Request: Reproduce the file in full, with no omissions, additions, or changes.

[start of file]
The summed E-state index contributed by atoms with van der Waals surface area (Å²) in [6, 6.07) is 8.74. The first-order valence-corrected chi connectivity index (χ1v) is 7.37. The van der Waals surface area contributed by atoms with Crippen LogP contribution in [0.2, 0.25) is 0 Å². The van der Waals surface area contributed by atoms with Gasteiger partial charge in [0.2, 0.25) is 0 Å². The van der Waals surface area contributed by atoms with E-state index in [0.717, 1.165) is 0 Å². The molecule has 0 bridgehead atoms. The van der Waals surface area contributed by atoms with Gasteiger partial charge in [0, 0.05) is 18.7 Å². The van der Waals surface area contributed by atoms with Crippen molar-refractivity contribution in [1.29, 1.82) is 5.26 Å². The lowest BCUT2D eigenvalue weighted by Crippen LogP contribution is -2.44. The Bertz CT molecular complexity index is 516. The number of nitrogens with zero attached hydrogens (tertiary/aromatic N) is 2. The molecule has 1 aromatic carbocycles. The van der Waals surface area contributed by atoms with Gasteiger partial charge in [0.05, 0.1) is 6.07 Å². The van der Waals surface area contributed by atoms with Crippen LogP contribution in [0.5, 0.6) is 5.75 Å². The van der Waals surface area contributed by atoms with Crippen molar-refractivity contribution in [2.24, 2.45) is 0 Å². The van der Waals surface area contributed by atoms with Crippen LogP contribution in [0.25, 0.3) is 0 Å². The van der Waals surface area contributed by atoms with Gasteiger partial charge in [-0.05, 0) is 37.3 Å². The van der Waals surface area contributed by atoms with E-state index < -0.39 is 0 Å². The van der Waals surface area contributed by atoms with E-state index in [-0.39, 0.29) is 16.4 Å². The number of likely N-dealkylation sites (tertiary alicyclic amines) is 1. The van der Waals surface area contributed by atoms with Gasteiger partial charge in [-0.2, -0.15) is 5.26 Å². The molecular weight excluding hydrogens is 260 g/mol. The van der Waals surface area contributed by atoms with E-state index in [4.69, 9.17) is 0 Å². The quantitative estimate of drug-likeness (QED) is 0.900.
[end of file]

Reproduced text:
The summed E-state index contributed by atoms with van der Waals surface area (Å²) in [6, 6.07) is 8.74. The first-order valence-corrected chi connectivity index (χ1v) is 7.37. The van der Waals surface area contributed by atoms with Crippen LogP contribution in [0.2, 0.25) is 0 Å². The van der Waals surface area contributed by atoms with Gasteiger partial charge in [0.2, 0.25) is 0 Å². The van der Waals surface area contributed by atoms with E-state index in [0.717, 1.165) is 0 Å². The molecule has 0 bridgehead atoms. The van der Waals surface area contributed by atoms with Gasteiger partial charge in [0, 0.05) is 18.7 Å². The van der Waals surface area contributed by atoms with Crippen molar-refractivity contribution in [1.29, 1.82) is 5.26 Å². The lowest BCUT2D eigenvalue weighted by Crippen LogP contribution is -2.44. The Bertz CT molecular complexity index is 516. The number of nitrogens with zero attached hydrogens (tertiary/aromatic N) is 2. The molecule has 1 aromatic carbocycles. The van der Waals surface area contributed by atoms with Gasteiger partial charge in [0.05, 0.1) is 6.07 Å². The van der Waals surface area contributed by atoms with Crippen LogP contribution in [0.5, 0.6) is 5.75 Å². The van der Waals surface area contributed by atoms with Crippen molar-refractivity contribution in [2.24, 2.45) is 0 Å². The van der Waals surface area contributed by atoms with Crippen LogP contribution in [0.25, 0.3) is 0 Å². The van der Waals surface area contributed by atoms with Gasteiger partial charge in [-0.05, 0) is 37.3 Å². The van der Waals surface area contributed by atoms with E-state index < -0.39 is 0 Å². The van der Waals surface area contributed by atoms with E-state index in [-0.39, 0.29) is 16.4 Å². The number of likely N-dealkylation sites (tertiary alicyclic amines) is 1. The van der Waals surface area contributed by atoms with Gasteiger partial charge in [-0.2, -0.15) is 5.26 Å². The molecular weight excluding hydrogens is 260 g/mol. The van der Waals surface area contributed by atoms with E-state index in [4.69, 9.17) is 0 Å². The quantitative estimate of drug-likeness (QED) is 0.900.